I'll zoom in a little bit. I'll double click to select the a want to make that red want to make the a over here a darker red. Maybe even more dark than that so let's. Really tone it down. There we go. And then this right here, we're going to make this sort of a lighter gray. And then the Roux Academy Text down here, we want to make sure that matches, so I'll jsut press the I key, and then click, that changes it. And then what I'll do now is double-click to exit. Save it. When I go out to InDesign, now, I see this little yellow icon with a exclamation point indicating something is wrong, and when I hover over it, it says modified.
I can actually click right here, and it updates it for me. I could also have just clicked the update button in the links panel, and it would have done just the same thing. If I go back into Illustrator, and undo those changes to get it back to normal, and save it hop back over in InDesign again hit the update button and it changes again. So you get that one to one relationship between Illustrator and InDesign but not Illustrator and Photoshop but no matter what managing your Illustrator files in other applications is pretty straight forward and pretty easy.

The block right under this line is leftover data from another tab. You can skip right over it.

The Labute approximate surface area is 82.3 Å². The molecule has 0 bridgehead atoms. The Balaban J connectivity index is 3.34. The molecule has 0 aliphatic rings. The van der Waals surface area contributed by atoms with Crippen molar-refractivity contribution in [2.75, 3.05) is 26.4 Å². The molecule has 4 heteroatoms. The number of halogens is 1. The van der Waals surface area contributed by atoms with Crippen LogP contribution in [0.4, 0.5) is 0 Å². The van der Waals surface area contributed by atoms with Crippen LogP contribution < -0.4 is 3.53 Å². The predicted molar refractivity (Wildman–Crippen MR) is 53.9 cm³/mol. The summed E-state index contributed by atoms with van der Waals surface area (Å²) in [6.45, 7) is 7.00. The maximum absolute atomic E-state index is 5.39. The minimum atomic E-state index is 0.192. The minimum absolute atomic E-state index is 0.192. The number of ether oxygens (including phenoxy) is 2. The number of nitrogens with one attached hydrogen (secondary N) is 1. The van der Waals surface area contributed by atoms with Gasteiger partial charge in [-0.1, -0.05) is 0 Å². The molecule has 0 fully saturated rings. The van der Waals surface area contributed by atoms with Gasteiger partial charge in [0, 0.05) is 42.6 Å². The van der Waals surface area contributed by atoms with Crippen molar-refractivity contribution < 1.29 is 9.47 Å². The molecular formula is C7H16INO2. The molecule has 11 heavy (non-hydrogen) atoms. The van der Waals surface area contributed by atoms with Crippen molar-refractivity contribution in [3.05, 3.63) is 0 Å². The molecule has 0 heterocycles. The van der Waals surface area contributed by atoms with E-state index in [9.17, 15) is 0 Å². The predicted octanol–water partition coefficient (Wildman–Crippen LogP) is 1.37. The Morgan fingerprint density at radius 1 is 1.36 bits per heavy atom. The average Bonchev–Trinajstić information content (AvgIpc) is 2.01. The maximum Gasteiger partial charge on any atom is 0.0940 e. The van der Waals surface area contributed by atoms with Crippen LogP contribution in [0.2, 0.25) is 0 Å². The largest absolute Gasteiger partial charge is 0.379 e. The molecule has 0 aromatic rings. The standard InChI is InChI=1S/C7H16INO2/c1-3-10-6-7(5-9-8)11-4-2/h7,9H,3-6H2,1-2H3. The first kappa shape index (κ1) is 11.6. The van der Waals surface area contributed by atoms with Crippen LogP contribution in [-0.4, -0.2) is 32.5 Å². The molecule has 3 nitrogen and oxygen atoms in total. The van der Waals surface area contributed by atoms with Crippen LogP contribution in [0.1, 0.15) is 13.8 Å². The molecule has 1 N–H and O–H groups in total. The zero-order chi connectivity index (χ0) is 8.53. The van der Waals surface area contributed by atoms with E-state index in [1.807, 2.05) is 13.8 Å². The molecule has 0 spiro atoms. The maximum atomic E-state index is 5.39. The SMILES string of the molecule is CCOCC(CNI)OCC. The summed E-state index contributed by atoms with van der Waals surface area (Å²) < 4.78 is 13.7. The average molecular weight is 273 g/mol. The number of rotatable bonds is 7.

And given the power of these applications, I think you should absolutely work with all of them in conjunction with one another to really streamline your workflow.